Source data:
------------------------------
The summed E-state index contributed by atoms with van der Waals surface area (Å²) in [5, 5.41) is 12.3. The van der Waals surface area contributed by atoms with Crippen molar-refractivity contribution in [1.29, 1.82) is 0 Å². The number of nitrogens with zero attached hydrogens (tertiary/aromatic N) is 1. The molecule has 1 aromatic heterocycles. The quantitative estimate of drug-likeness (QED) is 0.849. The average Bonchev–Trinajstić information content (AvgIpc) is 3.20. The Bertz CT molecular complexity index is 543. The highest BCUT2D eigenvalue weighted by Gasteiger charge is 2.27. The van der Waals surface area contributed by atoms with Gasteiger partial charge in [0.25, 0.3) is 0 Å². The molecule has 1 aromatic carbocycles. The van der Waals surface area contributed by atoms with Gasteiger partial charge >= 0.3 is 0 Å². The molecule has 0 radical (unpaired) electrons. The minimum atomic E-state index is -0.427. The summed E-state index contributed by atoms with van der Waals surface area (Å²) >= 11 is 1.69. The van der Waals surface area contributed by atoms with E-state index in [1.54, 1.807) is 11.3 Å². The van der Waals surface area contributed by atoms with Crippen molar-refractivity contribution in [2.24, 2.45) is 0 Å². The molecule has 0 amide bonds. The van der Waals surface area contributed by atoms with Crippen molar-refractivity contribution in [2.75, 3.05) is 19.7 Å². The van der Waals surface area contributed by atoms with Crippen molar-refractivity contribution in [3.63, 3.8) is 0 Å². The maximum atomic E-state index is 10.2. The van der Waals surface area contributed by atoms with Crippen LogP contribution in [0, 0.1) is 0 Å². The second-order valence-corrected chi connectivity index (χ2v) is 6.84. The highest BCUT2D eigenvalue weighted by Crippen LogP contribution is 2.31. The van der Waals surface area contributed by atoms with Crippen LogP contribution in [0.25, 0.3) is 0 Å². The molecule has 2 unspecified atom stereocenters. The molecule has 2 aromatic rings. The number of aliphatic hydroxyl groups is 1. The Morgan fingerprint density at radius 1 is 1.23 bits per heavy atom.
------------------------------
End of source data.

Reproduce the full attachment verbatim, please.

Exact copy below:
The summed E-state index contributed by atoms with van der Waals surface area (Å²) in [5, 5.41) is 12.3. The van der Waals surface area contributed by atoms with Crippen molar-refractivity contribution in [1.29, 1.82) is 0 Å². The number of nitrogens with zero attached hydrogens (tertiary/aromatic N) is 1. The molecule has 1 aromatic heterocycles. The quantitative estimate of drug-likeness (QED) is 0.849. The average Bonchev–Trinajstić information content (AvgIpc) is 3.20. The Bertz CT molecular complexity index is 543. The highest BCUT2D eigenvalue weighted by Gasteiger charge is 2.27. The van der Waals surface area contributed by atoms with Gasteiger partial charge in [0.25, 0.3) is 0 Å². The molecule has 1 aromatic carbocycles. The van der Waals surface area contributed by atoms with Gasteiger partial charge >= 0.3 is 0 Å². The molecule has 0 radical (unpaired) electrons. The minimum atomic E-state index is -0.427. The summed E-state index contributed by atoms with van der Waals surface area (Å²) >= 11 is 1.69. The van der Waals surface area contributed by atoms with E-state index in [1.54, 1.807) is 11.3 Å². The van der Waals surface area contributed by atoms with Crippen molar-refractivity contribution in [2.24, 2.45) is 0 Å². The molecule has 0 amide bonds. The van der Waals surface area contributed by atoms with Crippen molar-refractivity contribution in [2.75, 3.05) is 19.7 Å². The van der Waals surface area contributed by atoms with Crippen molar-refractivity contribution in [3.63, 3.8) is 0 Å². The maximum atomic E-state index is 10.2. The van der Waals surface area contributed by atoms with Crippen LogP contribution in [0, 0.1) is 0 Å². The second-order valence-corrected chi connectivity index (χ2v) is 6.84. The highest BCUT2D eigenvalue weighted by Crippen LogP contribution is 2.31. The van der Waals surface area contributed by atoms with Crippen LogP contribution in [0.25, 0.3) is 0 Å². The molecule has 2 unspecified atom stereocenters. The molecule has 2 aromatic rings. The number of aliphatic hydroxyl groups is 1. The Morgan fingerprint density at radius 1 is 1.23 bits per heavy atom.